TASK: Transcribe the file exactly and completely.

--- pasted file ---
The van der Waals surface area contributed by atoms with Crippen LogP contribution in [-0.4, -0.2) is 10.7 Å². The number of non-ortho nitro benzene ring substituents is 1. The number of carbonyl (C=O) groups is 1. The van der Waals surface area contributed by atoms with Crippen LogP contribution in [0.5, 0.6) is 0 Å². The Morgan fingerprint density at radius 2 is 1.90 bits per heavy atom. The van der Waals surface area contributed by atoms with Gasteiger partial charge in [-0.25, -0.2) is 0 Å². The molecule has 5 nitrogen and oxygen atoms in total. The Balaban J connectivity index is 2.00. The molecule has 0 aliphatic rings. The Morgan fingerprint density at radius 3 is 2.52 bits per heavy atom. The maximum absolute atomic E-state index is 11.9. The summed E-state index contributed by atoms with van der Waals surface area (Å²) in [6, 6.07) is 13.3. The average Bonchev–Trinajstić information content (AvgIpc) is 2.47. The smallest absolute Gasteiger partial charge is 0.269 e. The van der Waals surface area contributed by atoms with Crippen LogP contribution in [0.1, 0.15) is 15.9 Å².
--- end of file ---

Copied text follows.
The van der Waals surface area contributed by atoms with Crippen LogP contribution in [-0.4, -0.2) is 10.7 Å². The number of non-ortho nitro benzene ring substituents is 1. The number of carbonyl (C=O) groups is 1. The van der Waals surface area contributed by atoms with Crippen LogP contribution in [0.5, 0.6) is 0 Å². The Morgan fingerprint density at radius 2 is 1.90 bits per heavy atom. The van der Waals surface area contributed by atoms with Gasteiger partial charge in [-0.25, -0.2) is 0 Å². The molecule has 5 nitrogen and oxygen atoms in total. The Balaban J connectivity index is 2.00. The molecule has 0 aliphatic rings. The Morgan fingerprint density at radius 3 is 2.52 bits per heavy atom. The maximum absolute atomic E-state index is 11.9. The summed E-state index contributed by atoms with van der Waals surface area (Å²) in [6, 6.07) is 13.3. The average Bonchev–Trinajstić information content (AvgIpc) is 2.47. The smallest absolute Gasteiger partial charge is 0.269 e. The van der Waals surface area contributed by atoms with Crippen LogP contribution in [0.1, 0.15) is 15.9 Å².